Sarah Sheard's Thoughts and Theories

Thursday, September 07, 2006

Sarah's Theory on Process and Fractals











In the last ten to fifteen years, corporate America has concerned itself much more with process than it had since mass production and Henry Ford. This time it's different, of course...we in "the industry" aren't talking about the process of making widgets, we're talking about the process of producing knowledge products, like software, and engineering designs. This is tough stuff, and you're never going to put numbers into a machine, crank the handle, and out will come an original thought.


This brings us to some new theories. Here's one, why process focus is like fractals:

Suppose you were six years old and had to cut a shape out of construction paper. You would probably cut a square, or a circle, or maybe a triangle. (or as close to those as your six-year-old fingers would get.) You wouldn't try to cut a fern shape, or a broccoli shape, or a riverbed shape with all its twists and turns. Why? Because circles and squares involve a lot less to cut than things as convoluted as ferns and broccoli.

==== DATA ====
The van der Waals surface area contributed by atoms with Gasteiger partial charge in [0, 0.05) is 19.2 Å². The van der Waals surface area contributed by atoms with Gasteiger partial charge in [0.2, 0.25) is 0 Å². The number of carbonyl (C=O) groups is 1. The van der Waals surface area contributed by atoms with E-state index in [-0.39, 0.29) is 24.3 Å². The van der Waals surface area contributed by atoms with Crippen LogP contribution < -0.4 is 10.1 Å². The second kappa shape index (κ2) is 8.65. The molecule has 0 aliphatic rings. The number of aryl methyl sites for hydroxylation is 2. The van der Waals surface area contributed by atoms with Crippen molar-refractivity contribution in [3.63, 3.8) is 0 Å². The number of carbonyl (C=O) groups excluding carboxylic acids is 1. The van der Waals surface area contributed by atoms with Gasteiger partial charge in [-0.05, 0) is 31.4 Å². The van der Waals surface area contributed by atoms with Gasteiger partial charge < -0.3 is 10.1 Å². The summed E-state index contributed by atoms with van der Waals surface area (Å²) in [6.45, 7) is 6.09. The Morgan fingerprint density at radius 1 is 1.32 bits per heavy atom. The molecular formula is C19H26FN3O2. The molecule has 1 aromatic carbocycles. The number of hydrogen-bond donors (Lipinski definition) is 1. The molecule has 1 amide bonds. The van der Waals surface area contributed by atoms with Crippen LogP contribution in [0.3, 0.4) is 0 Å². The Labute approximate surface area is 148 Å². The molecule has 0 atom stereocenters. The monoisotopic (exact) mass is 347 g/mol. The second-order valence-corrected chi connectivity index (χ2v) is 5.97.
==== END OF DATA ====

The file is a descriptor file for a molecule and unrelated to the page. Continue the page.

So the question has to be, how is it possible that ferns and broccoli can arise from nature?

It's because the way things grow naturally does what ever is simplest process-wise, not whatever is simplest in form. It turns out that ferns and broccoli and rivers are fractal or self-similar: you can look at big pieces and small pieces and they have the same shape. Computer artists have discovered the ease of making fractals...you use the same code for the small pieces and simply scale up for bigger pieces. It's very easy to make a fractal look complicated with ridiculously little code, because that code is reused at all scales.

Compare this to making a square or a circle. You have a single shape existing on only one scale. Things are done once, and a "thing" comes out.

That is similar to the way people built, say, software, before the process focus. You examined a problem, built some code to solve it, and you were done. Next problem: build different code.

Now of course, people are much more aware that it's better (for reliability, maintainability, and even initial development cost of new software) if you can create reusable code, work out the bugs, and then keep using what works.

This is what nature does with fractals!

First photo is from the satellite Seawifs, of a river basin in Norway. See http://classes.yale.edu/fractals/Panorama/Nature/Rivers/Rivers.html

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